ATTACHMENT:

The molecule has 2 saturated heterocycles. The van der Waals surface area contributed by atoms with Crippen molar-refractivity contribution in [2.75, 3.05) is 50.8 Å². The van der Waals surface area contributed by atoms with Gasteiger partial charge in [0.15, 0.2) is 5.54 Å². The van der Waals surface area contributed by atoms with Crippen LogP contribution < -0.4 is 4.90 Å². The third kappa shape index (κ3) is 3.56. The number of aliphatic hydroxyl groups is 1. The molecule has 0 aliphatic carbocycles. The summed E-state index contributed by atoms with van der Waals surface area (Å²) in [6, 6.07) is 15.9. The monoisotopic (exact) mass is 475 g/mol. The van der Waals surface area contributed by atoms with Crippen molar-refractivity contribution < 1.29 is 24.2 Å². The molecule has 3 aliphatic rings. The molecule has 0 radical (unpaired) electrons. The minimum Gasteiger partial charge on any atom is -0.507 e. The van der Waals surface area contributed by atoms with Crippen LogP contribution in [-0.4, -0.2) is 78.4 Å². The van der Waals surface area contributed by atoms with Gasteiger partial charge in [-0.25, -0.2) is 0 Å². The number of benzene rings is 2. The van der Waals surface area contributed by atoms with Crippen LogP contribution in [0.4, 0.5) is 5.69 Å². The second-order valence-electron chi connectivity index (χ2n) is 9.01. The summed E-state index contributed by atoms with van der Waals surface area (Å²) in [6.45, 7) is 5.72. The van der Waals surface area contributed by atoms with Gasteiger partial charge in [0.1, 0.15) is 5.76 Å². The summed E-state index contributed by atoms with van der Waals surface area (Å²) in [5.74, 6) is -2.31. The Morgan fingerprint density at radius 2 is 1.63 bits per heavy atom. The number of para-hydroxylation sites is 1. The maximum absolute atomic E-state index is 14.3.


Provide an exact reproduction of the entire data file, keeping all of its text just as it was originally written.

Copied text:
The molecule has 2 saturated heterocycles. The van der Waals surface area contributed by atoms with Crippen molar-refractivity contribution in [2.75, 3.05) is 50.8 Å². The van der Waals surface area contributed by atoms with Gasteiger partial charge in [0.15, 0.2) is 5.54 Å². The van der Waals surface area contributed by atoms with Crippen LogP contribution < -0.4 is 4.90 Å². The third kappa shape index (κ3) is 3.56. The number of aliphatic hydroxyl groups is 1. The molecule has 0 aliphatic carbocycles. The summed E-state index contributed by atoms with van der Waals surface area (Å²) in [6, 6.07) is 15.9. The monoisotopic (exact) mass is 475 g/mol. The van der Waals surface area contributed by atoms with Crippen molar-refractivity contribution < 1.29 is 24.2 Å². The molecule has 3 aliphatic rings. The molecule has 0 radical (unpaired) electrons. The minimum Gasteiger partial charge on any atom is -0.507 e. The van der Waals surface area contributed by atoms with Crippen LogP contribution in [-0.4, -0.2) is 78.4 Å². The van der Waals surface area contributed by atoms with Gasteiger partial charge in [-0.25, -0.2) is 0 Å². The number of benzene rings is 2. The van der Waals surface area contributed by atoms with Crippen LogP contribution in [0.4, 0.5) is 5.69 Å². The second-order valence-electron chi connectivity index (χ2n) is 9.01. The summed E-state index contributed by atoms with van der Waals surface area (Å²) in [6.45, 7) is 5.72. The van der Waals surface area contributed by atoms with Gasteiger partial charge in [0.1, 0.15) is 5.76 Å². The summed E-state index contributed by atoms with van der Waals surface area (Å²) in [5.74, 6) is -2.31. The Morgan fingerprint density at radius 2 is 1.63 bits per heavy atom. The number of para-hydroxylation sites is 1. The maximum absolute atomic E-state index is 14.3.